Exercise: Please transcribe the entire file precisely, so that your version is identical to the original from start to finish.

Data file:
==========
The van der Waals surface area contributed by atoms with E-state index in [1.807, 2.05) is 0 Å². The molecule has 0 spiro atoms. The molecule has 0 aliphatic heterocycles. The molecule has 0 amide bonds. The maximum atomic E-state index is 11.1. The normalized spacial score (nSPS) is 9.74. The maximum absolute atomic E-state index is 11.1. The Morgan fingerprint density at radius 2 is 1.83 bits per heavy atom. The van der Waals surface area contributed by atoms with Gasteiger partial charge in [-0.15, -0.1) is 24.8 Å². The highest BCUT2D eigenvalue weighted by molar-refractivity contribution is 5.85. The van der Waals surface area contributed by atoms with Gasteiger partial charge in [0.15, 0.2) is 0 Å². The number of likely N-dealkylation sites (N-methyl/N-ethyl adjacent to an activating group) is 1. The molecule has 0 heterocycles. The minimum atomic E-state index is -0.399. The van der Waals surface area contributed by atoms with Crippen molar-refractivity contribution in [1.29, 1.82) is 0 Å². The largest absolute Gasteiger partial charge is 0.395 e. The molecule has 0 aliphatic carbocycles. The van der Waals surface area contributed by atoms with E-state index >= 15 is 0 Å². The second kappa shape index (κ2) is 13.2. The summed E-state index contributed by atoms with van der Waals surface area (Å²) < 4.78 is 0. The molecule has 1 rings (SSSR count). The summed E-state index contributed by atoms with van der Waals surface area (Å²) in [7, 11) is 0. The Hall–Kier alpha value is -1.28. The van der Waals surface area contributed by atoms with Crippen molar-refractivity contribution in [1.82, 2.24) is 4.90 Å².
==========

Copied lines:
The van der Waals surface area contributed by atoms with E-state index in [1.807, 2.05) is 0 Å². The molecule has 0 spiro atoms. The molecule has 0 aliphatic heterocycles. The molecule has 0 amide bonds. The maximum atomic E-state index is 11.1. The normalized spacial score (nSPS) is 9.74. The maximum absolute atomic E-state index is 11.1. The Morgan fingerprint density at radius 2 is 1.83 bits per heavy atom. The van der Waals surface area contributed by atoms with Gasteiger partial charge in [-0.15, -0.1) is 24.8 Å². The highest BCUT2D eigenvalue weighted by molar-refractivity contribution is 5.85. The van der Waals surface area contributed by atoms with Gasteiger partial charge in [0.15, 0.2) is 0 Å². The number of likely N-dealkylation sites (N-methyl/N-ethyl adjacent to an activating group) is 1. The molecule has 0 heterocycles. The minimum atomic E-state index is -0.399. The van der Waals surface area contributed by atoms with Crippen molar-refractivity contribution in [1.29, 1.82) is 0 Å². The largest absolute Gasteiger partial charge is 0.395 e. The molecule has 0 aliphatic carbocycles. The van der Waals surface area contributed by atoms with E-state index >= 15 is 0 Å². The second kappa shape index (κ2) is 13.2. The summed E-state index contributed by atoms with van der Waals surface area (Å²) < 4.78 is 0. The molecule has 1 rings (SSSR count). The summed E-state index contributed by atoms with van der Waals surface area (Å²) in [7, 11) is 0. The Hall–Kier alpha value is -1.28. The van der Waals surface area contributed by atoms with Crippen molar-refractivity contribution in [1.82, 2.24) is 4.90 Å².